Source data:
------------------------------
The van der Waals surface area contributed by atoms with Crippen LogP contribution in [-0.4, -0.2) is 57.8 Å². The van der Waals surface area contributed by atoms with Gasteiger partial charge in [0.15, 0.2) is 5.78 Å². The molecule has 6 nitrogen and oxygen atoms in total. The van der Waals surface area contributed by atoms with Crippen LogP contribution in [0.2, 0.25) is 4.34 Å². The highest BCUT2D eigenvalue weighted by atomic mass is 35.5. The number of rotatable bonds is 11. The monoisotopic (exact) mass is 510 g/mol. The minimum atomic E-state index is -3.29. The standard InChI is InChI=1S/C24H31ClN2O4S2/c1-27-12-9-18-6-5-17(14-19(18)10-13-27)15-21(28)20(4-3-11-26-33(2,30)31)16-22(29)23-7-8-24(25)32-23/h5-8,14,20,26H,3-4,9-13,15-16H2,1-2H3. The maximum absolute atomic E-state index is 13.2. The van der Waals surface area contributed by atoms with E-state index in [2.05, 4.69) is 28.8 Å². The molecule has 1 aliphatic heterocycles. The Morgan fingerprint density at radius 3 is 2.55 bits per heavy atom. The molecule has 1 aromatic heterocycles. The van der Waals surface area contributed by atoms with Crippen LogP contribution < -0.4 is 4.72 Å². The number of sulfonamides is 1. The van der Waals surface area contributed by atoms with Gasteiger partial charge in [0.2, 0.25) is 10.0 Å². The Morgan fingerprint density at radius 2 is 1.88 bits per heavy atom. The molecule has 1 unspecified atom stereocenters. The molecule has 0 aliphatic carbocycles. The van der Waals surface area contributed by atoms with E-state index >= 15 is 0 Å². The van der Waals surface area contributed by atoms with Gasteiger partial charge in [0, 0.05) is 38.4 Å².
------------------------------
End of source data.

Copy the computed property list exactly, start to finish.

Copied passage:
The van der Waals surface area contributed by atoms with Crippen LogP contribution in [-0.4, -0.2) is 57.8 Å². The van der Waals surface area contributed by atoms with Gasteiger partial charge in [0.15, 0.2) is 5.78 Å². The molecule has 6 nitrogen and oxygen atoms in total. The van der Waals surface area contributed by atoms with Crippen LogP contribution in [0.2, 0.25) is 4.34 Å². The highest BCUT2D eigenvalue weighted by atomic mass is 35.5. The number of rotatable bonds is 11. The monoisotopic (exact) mass is 510 g/mol. The minimum atomic E-state index is -3.29. The standard InChI is InChI=1S/C24H31ClN2O4S2/c1-27-12-9-18-6-5-17(14-19(18)10-13-27)15-21(28)20(4-3-11-26-33(2,30)31)16-22(29)23-7-8-24(25)32-23/h5-8,14,20,26H,3-4,9-13,15-16H2,1-2H3. The maximum absolute atomic E-state index is 13.2. The van der Waals surface area contributed by atoms with E-state index in [2.05, 4.69) is 28.8 Å². The molecule has 1 aliphatic heterocycles. The Morgan fingerprint density at radius 3 is 2.55 bits per heavy atom. The molecule has 1 aromatic heterocycles. The van der Waals surface area contributed by atoms with Crippen LogP contribution < -0.4 is 4.72 Å². The number of sulfonamides is 1. The van der Waals surface area contributed by atoms with Gasteiger partial charge in [0.2, 0.25) is 10.0 Å². The Morgan fingerprint density at radius 2 is 1.88 bits per heavy atom. The molecule has 1 unspecified atom stereocenters. The molecule has 0 aliphatic carbocycles. The van der Waals surface area contributed by atoms with E-state index >= 15 is 0 Å². The van der Waals surface area contributed by atoms with Gasteiger partial charge in [0, 0.05) is 38.4 Å².